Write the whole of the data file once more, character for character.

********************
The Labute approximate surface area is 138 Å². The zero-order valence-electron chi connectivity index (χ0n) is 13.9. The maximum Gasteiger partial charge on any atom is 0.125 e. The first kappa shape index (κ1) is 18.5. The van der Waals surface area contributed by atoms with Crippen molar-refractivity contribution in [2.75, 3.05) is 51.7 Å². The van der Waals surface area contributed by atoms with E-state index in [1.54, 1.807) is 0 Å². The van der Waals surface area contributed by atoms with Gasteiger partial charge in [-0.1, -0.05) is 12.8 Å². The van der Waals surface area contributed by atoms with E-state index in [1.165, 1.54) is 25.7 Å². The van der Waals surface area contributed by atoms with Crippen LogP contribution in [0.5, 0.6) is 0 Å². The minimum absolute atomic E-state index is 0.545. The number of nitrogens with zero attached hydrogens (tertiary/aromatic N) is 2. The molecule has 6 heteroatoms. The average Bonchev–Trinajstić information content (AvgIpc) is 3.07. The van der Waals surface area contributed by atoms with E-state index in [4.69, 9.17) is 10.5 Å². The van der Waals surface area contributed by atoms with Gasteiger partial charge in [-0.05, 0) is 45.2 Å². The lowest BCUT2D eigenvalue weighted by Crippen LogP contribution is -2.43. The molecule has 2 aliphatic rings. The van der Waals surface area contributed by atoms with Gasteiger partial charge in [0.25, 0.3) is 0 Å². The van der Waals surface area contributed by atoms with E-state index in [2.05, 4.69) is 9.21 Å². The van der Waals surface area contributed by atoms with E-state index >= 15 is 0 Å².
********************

The Labute approximate surface area is 138 Å². The zero-order valence-electron chi connectivity index (χ0n) is 13.9. The maximum Gasteiger partial charge on any atom is 0.125 e. The first kappa shape index (κ1) is 18.5. The van der Waals surface area contributed by atoms with Crippen molar-refractivity contribution in [2.75, 3.05) is 51.7 Å². The van der Waals surface area contributed by atoms with E-state index in [1.54, 1.807) is 0 Å². The van der Waals surface area contributed by atoms with Gasteiger partial charge in [-0.1, -0.05) is 12.8 Å². The van der Waals surface area contributed by atoms with E-state index in [1.165, 1.54) is 25.7 Å². The van der Waals surface area contributed by atoms with Crippen LogP contribution in [0.5, 0.6) is 0 Å². The minimum absolute atomic E-state index is 0.545. The number of nitrogens with zero attached hydrogens (tertiary/aromatic N) is 2. The molecule has 6 heteroatoms. The average Bonchev–Trinajstić information content (AvgIpc) is 3.07. The van der Waals surface area contributed by atoms with E-state index in [4.69, 9.17) is 10.5 Å². The van der Waals surface area contributed by atoms with Gasteiger partial charge in [-0.05, 0) is 45.2 Å². The lowest BCUT2D eigenvalue weighted by Crippen LogP contribution is -2.43. The molecule has 2 aliphatic rings. The van der Waals surface area contributed by atoms with Gasteiger partial charge in [0.25, 0.3) is 0 Å². The van der Waals surface area contributed by atoms with E-state index in [2.05, 4.69) is 9.21 Å². The van der Waals surface area contributed by atoms with E-state index >= 15 is 0 Å².